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Democrats Endorse Admissions Policy

A House group enters court fight to support affirmative action at University of Michigan.

February 14, 2003|From Associated Press

WASHINGTON — More than 100 House Democrats, including presidential hopeful Richard A. Gephardt and Minority Leader Nancy Pelosi, filed briefs Thursday with the Supreme Court in support of the University of Michigan's affirmative action admissions policy.

Gephardt, a Missouri Democrat and a graduate of Michigan's law school, criticized President Bush for opposing the university's policy.

"I believe we must continue to work toward greater inclusiveness in higher education and reject the backward-looking policies of the Bush administration that would deny our nation's compelling interest in ensuring diversity," Gephardt said.

Bush said last month that he supports diversity in higher education, but that Michigan's program "unfairly rewards or penalizes students based solely on their race." His administration has filed a brief urging the Supreme Court to strike down the university's policy.

Pelosi, D-San Francisco, said affirmative action "is as fundamental as our democracy itself."

"We must not deprive these young people of their opportunity," she said, flanked by members of the black, Hispanic and Asian House caucuses.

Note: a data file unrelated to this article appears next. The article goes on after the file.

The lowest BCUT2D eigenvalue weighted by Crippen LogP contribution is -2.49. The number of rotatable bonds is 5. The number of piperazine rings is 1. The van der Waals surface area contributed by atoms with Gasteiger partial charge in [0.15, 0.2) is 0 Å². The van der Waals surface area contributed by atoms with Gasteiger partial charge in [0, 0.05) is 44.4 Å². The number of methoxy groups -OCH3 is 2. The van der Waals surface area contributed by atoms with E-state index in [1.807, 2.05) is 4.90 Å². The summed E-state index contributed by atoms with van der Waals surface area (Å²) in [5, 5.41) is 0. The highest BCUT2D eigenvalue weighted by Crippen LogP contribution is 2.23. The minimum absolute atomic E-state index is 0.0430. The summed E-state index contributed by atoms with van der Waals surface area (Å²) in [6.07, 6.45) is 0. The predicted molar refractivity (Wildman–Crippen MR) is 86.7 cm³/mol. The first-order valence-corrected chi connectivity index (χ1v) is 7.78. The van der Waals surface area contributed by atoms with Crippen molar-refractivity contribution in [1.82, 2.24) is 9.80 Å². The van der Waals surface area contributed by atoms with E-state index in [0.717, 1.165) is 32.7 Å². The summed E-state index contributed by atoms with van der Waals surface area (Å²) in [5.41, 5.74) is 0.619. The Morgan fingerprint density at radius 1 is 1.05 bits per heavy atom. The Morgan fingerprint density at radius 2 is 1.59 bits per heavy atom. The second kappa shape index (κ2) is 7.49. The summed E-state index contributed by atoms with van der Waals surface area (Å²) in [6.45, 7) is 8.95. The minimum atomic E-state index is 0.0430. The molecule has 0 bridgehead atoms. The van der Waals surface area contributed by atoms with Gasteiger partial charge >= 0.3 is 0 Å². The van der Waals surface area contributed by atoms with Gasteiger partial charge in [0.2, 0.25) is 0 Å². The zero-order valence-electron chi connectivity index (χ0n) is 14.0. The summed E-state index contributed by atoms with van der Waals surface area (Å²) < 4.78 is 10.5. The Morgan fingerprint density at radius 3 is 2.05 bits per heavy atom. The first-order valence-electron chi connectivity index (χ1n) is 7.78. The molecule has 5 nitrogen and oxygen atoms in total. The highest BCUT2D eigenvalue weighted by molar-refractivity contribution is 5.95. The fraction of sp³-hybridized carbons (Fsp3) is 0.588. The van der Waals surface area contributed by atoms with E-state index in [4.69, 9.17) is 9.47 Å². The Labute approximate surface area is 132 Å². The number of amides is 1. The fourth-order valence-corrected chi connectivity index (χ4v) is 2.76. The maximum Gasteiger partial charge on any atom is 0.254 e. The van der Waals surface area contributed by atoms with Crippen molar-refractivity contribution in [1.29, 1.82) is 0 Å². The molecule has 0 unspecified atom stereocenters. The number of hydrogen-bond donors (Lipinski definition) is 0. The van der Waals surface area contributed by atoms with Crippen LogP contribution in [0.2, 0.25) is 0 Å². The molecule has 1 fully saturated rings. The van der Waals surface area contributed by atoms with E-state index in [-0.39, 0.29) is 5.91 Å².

A spokeswoman for Rep. John Conyers Jr. (D-Mich.) said nearly 110 House members had signed on by midafternoon Thursday. Gephardt filed a separate brief along with six House members who also signed Conyers' brief. Both briefs argue that Michigan's policy is constitutional.

Last week, more than 40 Fortune 500 companies, including Microsoft, American Airlines and Procter & Gamble, filed briefs siding with Michigan. Bush's brother, Florida Gov. Jeb Bush, is one of about a dozen people or organizations that have filed briefs opposing the university.

Michigan's admissions policies have been under fire since 1997, when the university was sued by two whites denied admission to its undergraduate school and a third denied admission to its law school.

Applicants for Michigan's undergraduate classes are scored by points, with minorities or some poor applicants receiving 20 points on a scale of 150.

The Bush administration says the point system is skewed toward minorities, noting that a perfect SAT score is worth just 12 points and an outstanding essay gets three points.

The cases are Grutter vs. Bollinger, 02-241 and Gratz vs. Bollinger, 02-516.

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